Bullying Research “In 2008, students ages 12 to 18 were victims of about 1.2 million nonfatal crimes (theft3 plus violent crime at school, compared to about 1 million nonfatal crimes away from school The total at-school crime and theft victimization rates of students ages 12 to 18 declined between 2007 and 2008. The total crime victimization rate of students ages 12 to 18 at school declined from 57 victimizations per 1,000 students in 2007 to 47 victimizations per 1,000 students in 2008.” "Bullying." usdoh. N.p., n.d. Web. 9 May 2012. .
Bullying Deﬁned: “Bullying is commonly deﬁned as a speciﬁc type of aggressive behavior that involves intent to cause harm, occurs repeatedly, and involves a power imbalance. This deﬁnition remains the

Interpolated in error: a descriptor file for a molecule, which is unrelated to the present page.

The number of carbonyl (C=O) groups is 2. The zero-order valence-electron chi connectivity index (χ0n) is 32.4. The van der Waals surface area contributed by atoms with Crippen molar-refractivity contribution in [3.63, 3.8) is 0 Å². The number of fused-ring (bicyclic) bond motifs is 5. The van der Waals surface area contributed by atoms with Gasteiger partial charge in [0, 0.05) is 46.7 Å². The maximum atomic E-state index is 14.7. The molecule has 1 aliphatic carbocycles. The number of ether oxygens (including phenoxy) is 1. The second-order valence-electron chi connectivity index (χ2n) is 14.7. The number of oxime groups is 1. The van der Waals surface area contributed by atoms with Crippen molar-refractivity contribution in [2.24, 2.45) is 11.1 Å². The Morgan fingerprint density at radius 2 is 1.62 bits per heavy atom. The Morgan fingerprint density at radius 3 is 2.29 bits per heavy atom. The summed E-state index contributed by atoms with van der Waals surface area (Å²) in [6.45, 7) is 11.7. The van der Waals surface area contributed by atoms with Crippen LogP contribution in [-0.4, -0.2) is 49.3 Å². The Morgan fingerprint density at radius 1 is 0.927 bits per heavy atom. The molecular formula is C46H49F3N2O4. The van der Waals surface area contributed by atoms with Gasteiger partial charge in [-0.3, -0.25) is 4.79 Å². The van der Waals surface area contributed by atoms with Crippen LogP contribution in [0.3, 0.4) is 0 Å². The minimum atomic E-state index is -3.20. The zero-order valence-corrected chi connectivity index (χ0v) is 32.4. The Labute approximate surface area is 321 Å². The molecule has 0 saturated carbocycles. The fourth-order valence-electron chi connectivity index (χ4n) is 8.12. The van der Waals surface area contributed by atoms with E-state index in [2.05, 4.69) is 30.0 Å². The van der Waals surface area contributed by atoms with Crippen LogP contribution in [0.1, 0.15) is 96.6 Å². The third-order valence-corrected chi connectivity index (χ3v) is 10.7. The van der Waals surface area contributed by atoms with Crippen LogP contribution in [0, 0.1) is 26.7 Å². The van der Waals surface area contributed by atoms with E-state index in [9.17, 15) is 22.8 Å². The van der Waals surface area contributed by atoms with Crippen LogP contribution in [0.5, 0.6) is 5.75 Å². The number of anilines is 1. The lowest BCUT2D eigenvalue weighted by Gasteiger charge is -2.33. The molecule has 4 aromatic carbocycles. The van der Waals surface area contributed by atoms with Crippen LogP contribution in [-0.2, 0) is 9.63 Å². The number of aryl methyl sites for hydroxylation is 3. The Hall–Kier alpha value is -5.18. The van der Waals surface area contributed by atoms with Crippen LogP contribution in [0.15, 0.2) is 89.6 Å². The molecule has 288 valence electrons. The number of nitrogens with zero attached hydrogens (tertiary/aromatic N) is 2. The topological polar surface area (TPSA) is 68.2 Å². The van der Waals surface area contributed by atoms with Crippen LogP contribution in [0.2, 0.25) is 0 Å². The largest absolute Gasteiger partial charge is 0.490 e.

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Little agreement exists as to whether some victims have poor social skills or are using poor coping strategies that include aggressively reacting to bullying. Hanish and Guerra found aggression and withdrawal to be predictive of victimization in the upper elementary grades. In sum, the current research suggests that children who are physically weaker and who exhibit internalizing symptoms, inattentive and hyperactive behavior, and aggression are at greater risk for victimization than their peers who do not possess these qualities.” “On the positive side, research indicates that having friends, especially ones who will help protect against peer aggression, may reduce the chances of victimization and buffer the negative consequences of victimization. Thus, support from peers may be an important interpersonal indicator that reduces children's risk for experiencing victimization. For example, Junger-Tas and Van Kesteren (1999) found that only 11% of children who have five or more friends are victimized in school, yet 51% of children who are victims of peer aggression say they have no friends. The importance of peers in shielding children from experiencing victimization may be less salient to girls. Besag (2006) found that many girls' friendships were characterized by bullying behaviors, particularly when girls' friendships involved three or more girls.” D'Esposito, S., Blake, J., & Riccio,